"We have it in our power as a nation to expand opportunity for all. Doing so requires working to turn our beliefs and aspirations into public support for fundamental change. Read our newest brochure to learn more about us.”
The Opportunity Agenda is a project of Tides Center
SUPPORT POC ZINE PROJECT
POCZP hopes you had a great summer! We’ve been working on ways to remain sustainable in the long term while individually practicing #selfcare. In the meantime, you can support the cause by sending us a gift of any amount. All funds go to ongoing advocacy costs, the Legacy Series and the poverty zine series.
If everyone in our community gave $10, we would more than meet our fundraising goals for 2015.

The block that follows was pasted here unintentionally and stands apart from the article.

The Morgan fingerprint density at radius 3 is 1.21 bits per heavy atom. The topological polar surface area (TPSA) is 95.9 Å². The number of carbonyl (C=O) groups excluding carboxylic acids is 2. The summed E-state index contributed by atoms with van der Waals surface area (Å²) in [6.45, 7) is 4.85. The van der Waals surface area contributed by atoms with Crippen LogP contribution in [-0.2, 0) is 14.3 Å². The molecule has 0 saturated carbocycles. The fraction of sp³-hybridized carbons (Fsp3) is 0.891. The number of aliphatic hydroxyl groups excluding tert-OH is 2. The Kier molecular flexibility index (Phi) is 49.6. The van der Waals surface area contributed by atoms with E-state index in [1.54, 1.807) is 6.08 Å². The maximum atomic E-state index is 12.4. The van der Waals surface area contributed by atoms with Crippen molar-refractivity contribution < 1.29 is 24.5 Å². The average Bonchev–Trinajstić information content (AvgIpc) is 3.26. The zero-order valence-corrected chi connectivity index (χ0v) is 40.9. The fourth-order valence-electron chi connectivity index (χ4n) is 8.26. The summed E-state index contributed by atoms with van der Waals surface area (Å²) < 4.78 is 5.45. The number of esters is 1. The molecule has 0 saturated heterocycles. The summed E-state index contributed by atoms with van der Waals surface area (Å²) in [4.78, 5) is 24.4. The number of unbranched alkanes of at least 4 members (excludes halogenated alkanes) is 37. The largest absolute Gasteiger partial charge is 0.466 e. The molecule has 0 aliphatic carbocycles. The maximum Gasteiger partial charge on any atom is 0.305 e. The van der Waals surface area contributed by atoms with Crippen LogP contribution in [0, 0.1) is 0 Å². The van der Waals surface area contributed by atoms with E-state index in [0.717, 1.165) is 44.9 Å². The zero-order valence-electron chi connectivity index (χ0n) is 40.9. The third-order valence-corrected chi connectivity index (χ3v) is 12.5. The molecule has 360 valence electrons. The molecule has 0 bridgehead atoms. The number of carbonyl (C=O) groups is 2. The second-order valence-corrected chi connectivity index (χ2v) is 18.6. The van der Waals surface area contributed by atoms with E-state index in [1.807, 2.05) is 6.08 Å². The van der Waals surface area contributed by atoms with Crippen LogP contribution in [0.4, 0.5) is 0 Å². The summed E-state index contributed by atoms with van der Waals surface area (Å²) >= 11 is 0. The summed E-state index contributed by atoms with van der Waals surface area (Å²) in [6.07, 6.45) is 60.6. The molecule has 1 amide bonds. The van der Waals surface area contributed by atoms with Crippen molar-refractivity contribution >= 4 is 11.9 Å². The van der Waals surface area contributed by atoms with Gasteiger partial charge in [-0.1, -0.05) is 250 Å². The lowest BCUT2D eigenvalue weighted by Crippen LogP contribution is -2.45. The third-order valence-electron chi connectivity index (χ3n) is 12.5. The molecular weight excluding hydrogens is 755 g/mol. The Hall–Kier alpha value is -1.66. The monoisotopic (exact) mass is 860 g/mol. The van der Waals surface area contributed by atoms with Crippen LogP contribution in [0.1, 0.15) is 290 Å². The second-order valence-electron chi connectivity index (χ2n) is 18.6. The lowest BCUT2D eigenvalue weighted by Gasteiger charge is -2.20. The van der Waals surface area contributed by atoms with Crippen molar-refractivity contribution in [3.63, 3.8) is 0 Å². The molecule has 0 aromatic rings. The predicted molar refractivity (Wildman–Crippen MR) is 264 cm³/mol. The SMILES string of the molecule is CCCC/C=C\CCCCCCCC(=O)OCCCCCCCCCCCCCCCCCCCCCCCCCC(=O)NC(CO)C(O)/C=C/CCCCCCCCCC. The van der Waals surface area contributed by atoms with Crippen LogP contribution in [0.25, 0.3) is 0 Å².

DONATE link via PayPal: http://bit.ly/SHdmyh
From POCZP founder Daniela:
What if—while processing an idea or enjoying an event—you could fairly quickly & easily make a zine about what you were experiencing on your phone and then share it that same day?
This zine experiment was inspired by real-time news gathering practices and young people. It didn’t work out exactly as I had planned, but it was exciting to explore different possibilities. In part one of this series, I’ll share one of three methods I uncovered: Here is the experimental perzine I made using my mobile device called “Cat Genie Vol. 2: Chola Fruitz“:
[DESCRIPTION: Chola Fruitz is an experimental perzine and a dream-like reflection on group travel, subverting Chola identity tropes, Queer Chicana identity and the evolution of self. Daniela made it in an hour while sitting on her couch, using images she edited within her phone using two mobile apps]
Learn how to make your own zine using just your phone on Daniela’s Lair, plus access her thoughts on the pros and cons to mobile device zine-making workflows.
Excerpt from the full guide: